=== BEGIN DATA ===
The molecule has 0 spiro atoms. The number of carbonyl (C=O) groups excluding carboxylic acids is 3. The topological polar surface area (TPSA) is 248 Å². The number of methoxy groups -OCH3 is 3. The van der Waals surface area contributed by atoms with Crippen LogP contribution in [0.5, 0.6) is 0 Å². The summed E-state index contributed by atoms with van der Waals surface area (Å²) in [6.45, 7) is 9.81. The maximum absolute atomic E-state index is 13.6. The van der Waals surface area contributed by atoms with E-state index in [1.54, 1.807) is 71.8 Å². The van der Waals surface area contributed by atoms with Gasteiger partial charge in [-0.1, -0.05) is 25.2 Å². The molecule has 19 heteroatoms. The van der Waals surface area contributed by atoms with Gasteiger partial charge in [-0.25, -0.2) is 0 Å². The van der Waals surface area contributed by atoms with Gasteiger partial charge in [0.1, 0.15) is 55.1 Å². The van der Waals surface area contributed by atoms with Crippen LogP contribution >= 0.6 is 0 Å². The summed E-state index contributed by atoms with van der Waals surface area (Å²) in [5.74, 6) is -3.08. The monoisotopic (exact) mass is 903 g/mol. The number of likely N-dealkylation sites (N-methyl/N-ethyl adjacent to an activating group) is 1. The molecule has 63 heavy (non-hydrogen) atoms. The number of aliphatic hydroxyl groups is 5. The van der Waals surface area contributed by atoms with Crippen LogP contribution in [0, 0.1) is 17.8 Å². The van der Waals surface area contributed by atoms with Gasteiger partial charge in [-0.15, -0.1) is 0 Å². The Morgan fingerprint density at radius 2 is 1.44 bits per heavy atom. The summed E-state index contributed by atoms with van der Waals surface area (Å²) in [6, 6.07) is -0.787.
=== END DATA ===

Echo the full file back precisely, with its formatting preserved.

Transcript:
The molecule has 0 spiro atoms. The number of carbonyl (C=O) groups excluding carboxylic acids is 3. The topological polar surface area (TPSA) is 248 Å². The number of methoxy groups -OCH3 is 3. The van der Waals surface area contributed by atoms with Crippen LogP contribution in [0.5, 0.6) is 0 Å². The summed E-state index contributed by atoms with van der Waals surface area (Å²) in [6.45, 7) is 9.81. The maximum absolute atomic E-state index is 13.6. The van der Waals surface area contributed by atoms with E-state index in [1.54, 1.807) is 71.8 Å². The van der Waals surface area contributed by atoms with Gasteiger partial charge in [-0.1, -0.05) is 25.2 Å². The molecule has 19 heteroatoms. The van der Waals surface area contributed by atoms with Gasteiger partial charge in [-0.25, -0.2) is 0 Å². The van der Waals surface area contributed by atoms with Gasteiger partial charge in [0.1, 0.15) is 55.1 Å². The van der Waals surface area contributed by atoms with Crippen LogP contribution >= 0.6 is 0 Å². The summed E-state index contributed by atoms with van der Waals surface area (Å²) in [5.74, 6) is -3.08. The monoisotopic (exact) mass is 903 g/mol. The number of likely N-dealkylation sites (N-methyl/N-ethyl adjacent to an activating group) is 1. The molecule has 63 heavy (non-hydrogen) atoms. The number of aliphatic hydroxyl groups is 5. The van der Waals surface area contributed by atoms with Crippen LogP contribution in [0, 0.1) is 17.8 Å². The van der Waals surface area contributed by atoms with Gasteiger partial charge in [-0.15, -0.1) is 0 Å². The Morgan fingerprint density at radius 2 is 1.44 bits per heavy atom. The summed E-state index contributed by atoms with van der Waals surface area (Å²) in [6, 6.07) is -0.787.